Despite the actors putting their heart into their respective characters, sometimes the material they’re given to work with doesn’t meet the same standard. At times the game can be incredibly touching on a personal level with certain character moments and developments, as well as being poignant with its surprisingly balanced criticism of the political climate, with both the left and right being given their dues. At other times, subtlety is thrown out of the window as characters explain numerous metaphors in painstaking detail, completely undercutting a lot of writing and symbolism that upon reflection could have been clever.
It’s a shame too, because without the sabotaged subtext the story could have been genuinely great as a whole. Instead, it’s a narrative that flops between moments of brilliance and points of jaw-dropping stupidity. In a lot of ways, that’s indicative of Death Stranding as a whole – a game that’s got a lot of great qualities, and a game with a number of blemishes that hold it back from true excellence.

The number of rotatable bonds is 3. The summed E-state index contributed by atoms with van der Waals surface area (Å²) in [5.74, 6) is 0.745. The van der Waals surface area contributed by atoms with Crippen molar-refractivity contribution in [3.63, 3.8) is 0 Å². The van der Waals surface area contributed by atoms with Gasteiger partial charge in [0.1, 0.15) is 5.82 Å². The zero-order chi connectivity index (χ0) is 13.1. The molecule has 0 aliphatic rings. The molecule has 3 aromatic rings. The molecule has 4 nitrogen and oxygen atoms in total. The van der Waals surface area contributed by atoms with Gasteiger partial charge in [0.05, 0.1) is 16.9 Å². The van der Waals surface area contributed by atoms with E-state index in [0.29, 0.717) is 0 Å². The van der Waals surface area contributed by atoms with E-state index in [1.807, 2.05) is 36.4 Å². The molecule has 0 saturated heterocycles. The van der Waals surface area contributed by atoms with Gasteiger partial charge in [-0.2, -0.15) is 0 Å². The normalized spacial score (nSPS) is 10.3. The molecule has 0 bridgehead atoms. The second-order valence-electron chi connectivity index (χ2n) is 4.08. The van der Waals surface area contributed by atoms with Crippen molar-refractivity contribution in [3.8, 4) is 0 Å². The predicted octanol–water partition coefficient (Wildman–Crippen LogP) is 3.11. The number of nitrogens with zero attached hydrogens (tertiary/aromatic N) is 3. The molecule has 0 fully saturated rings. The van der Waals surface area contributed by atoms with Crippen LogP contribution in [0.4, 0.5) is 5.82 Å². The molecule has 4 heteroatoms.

It’s hard to blame Kojima for potentially getting a little bit over-excited with the wild amount of ideas in this game after being stuck on Metal Gear Solid for so long, and in a lot of ways, it’s impressive that any game could feature all of these ideas. It sometimes feels like a case of quantity over quality, but overall the game manages to hit the mark more than it misses. It’s an uneven ride and it’s certainly in need of a bit of an edit, but it’s hard not to forgive the missteps at the end of the journey. Death Stranding might be the most unique AAA game of the generation, with an addictive core gameplay loop that manages to combine a new concept with tried-and-true design philosophies, and a story that - while messy - has a sweet emotional core that’s likely to stick with players long after the credits roll. It’s not a complete home run, but it is a wildly imaginative success overall, and if Kojima Productions’ can cram even half of the great ideas that are in Death Stranding into future titles, it’s likely to be a studio that will continue to succeed well into the future.
Death Stranding (Reviewed on PlayStation 4)
This game is great, with minimal or no negatives.
Death Stranding might be the most unique AAA game of the generation, with an addictive core gameplay loop that manages to combine a new concept with tried-and-true design philosophies, and a story that - while messy - has a sweet emotional core that’s likely to stick with players long after the credits roll.